A dried MR leaf (50 g) was extracted with 70% methanol (MeOH, 0.5 L × 2 times) for 3 h at room temperature. The combined filtrates were concentrated to dryness in vacuo at 40°C. The extract showed strong inhibitory effects on RLAR, AGEs, and DPPH radical scavenging activity. This extract (3 g) therefore underwent chromatography on a Sephadex LH-20 column using MeOH as the eluent to obtain 16 pooled fractions (MR-SFrac 1–16). Compounds 1 (3.3 mg), 2, and 3 (5.8 mg each) were obtained directly from MR-SFrac 3, 5, and 7, respectively. MR-SFrac 9 was purified to yield the compound 4 (3.3 mg) and 5 (9.3 mg) by recycling HPLC with a gradient system from 20% to 35% MeOH. MR-SFrac 10 and 11 were further fractionated by Sephadex LH-20 with 70% MeOH to obtain compounds 6 (6.1 mg) and 7 (1.3 mg). MR-SFrac 13–15 were further fractionated by Sephadex LH-20 with acetone to obtain compounds 8 (5.5 mg) and 9 (1.6 mg). Compound 10 (1.9 mg) was isolated via silica-gel column chromatography and eluted with a solvent mixture of methyl chloride and MeOH (from 20 : 0 to 1 : 1, v/v).

2.5. Experimental Animals

Experimental animals used in this study were ten male Sprague-Dawley rats with body weight of 250–280 g purchased from Koatech Inc. (Seoul, Korea). They were adapted to a breeding environment of 23 ± 1°C, with 60 ± 5% humidity, below 60 phones, less than 20 ppm odor, 150–300 lux illumination, and 12 hour light and shade cycle for one week with sufficient food and water. Experiments with animals, as well as their breeding and management, were conducted in accordance with the Guide for the Care and Use of Laboratory Animals, and experiments were performed with the authorization of the Ethics Committee of Hallym University (Hallym-2016-03). Experiments were performed during the light phase of the cycle (10:00–17:00). The rats were anesthetized prior to the removal of the lenses,and the lenses of both eyes were removed from the rats for AR experiment. The length of time between the removal of lenses and euthanasia is 2–5 min and after the removal of lenses, the animals were immediately euthanized by carbon dioxide (CO2) inhalation.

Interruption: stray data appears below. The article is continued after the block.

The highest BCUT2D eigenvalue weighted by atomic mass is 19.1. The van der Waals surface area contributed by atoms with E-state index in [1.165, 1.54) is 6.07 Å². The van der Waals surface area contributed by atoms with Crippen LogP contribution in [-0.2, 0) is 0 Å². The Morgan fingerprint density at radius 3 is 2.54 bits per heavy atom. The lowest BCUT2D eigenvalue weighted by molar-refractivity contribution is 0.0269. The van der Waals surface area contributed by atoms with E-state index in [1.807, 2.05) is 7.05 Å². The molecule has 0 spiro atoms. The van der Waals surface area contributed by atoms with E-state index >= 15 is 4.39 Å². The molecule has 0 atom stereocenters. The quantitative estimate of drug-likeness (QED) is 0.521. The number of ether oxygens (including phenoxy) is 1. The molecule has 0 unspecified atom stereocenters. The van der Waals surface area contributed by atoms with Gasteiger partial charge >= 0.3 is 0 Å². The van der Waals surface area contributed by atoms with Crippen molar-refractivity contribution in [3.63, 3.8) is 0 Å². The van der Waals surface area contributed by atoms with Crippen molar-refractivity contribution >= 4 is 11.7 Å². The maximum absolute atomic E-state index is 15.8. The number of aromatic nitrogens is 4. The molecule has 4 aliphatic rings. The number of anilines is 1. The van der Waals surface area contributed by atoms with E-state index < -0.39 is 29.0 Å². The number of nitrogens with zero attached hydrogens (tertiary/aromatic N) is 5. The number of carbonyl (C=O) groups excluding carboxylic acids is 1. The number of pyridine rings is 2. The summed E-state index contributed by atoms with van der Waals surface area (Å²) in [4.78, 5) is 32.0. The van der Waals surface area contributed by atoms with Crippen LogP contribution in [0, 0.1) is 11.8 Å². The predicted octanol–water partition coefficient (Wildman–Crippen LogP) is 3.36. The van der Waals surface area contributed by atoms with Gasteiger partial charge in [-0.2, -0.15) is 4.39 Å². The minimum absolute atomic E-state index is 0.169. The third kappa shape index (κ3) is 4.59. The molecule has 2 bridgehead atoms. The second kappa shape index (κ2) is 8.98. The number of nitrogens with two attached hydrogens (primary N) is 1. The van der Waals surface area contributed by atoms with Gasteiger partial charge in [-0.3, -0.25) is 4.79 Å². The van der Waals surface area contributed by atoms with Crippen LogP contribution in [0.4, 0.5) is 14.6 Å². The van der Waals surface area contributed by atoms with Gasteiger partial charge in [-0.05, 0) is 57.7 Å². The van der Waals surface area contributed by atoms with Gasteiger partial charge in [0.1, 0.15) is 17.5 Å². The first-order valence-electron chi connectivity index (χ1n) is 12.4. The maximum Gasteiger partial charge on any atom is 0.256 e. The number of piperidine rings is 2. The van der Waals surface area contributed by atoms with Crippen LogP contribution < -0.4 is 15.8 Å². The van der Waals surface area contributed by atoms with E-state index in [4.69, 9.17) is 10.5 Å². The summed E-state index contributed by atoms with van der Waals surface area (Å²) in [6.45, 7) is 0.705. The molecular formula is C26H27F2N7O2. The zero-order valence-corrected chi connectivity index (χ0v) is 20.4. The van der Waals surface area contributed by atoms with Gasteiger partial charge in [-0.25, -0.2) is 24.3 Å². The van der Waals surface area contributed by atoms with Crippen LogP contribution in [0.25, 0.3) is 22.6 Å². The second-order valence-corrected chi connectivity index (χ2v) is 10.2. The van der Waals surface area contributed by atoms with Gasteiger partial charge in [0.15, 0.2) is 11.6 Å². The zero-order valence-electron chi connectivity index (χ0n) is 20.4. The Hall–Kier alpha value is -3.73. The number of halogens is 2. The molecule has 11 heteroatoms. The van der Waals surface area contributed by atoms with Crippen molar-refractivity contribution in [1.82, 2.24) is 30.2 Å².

2.6. Preparation of RLAR Homogenate

Crude RLAR was prepared as follows: lenses were removed from Sprague-Dawley rats (weighing 250–280 g) and frozen at −70°C until use. Noncataractous transparent lenses were pooled and a homogenate was prepared in 0.1 M phosphate buffered saline (pH 6.2). The RLAR homogenate was then centrifuged at 10,000 for 20 min at 4°C in a refrigerated centrifuge. The supernatant was collected and used as RLAR [22].

2.7. Determination of RLAR Inhibition

A total of 531 μL of 0.1 M potassium buffer (pH 7.0), 90 μL of NADPH solution (1.6 mM in potassium buffer), 90 μL of RLAR homogenate (6.5 U/mg), 90 μL of ammonium sulfate solution (4 M in potassium buffer), and 90 μL of DL-glyceraldehyde (25 mM in potassium buffer) were mixed with 9 μL of different concentrations of samples (1–0.1 mg/mL in DMSO, less than 1% in total mixture) in a cuvette, and the activity of RLAR was assessed spectrophotometrically by measuring the decrease in NADPH absorbance at 340 nm for 3 minutes using a spectrophotometer (SECOMAM, Ales Cedex, France). Quercetin was used as the positive controls. The inhibition of RLAR (%) was calculated using the following equation: , where △A sample/min is the decrease in absorbance over 3 min with reaction solution, test sample, and substrate and △A control/min is the same but with DMSO (less than 1% in total mixture) instead of test sample [23].

2.8. Methylglyoxal-Bovine Serum Albumin Assay Investigating AGE Formation

Bovine serum albumin (50 mg/mL) was incubated with methylglyoxal (100 mM) in sodium phosphate buffer (0.1 M, pH 7.4) in the presence of various concentrations of the compounds (including a control) at 37°C for 24 h. Then the fluorescent intensity was measured at an excitation wavelength of 355 nm and an emission wavelength of 460 nm with a luminescence spectrometer LS50B (PerkinElmer Ltd., Buckinghamshire, England). The DMSO used as vehicle was found to have no effect on the reaction. All reagents and samples were sterilized by filtration through 0.2 mm membrane filters [23].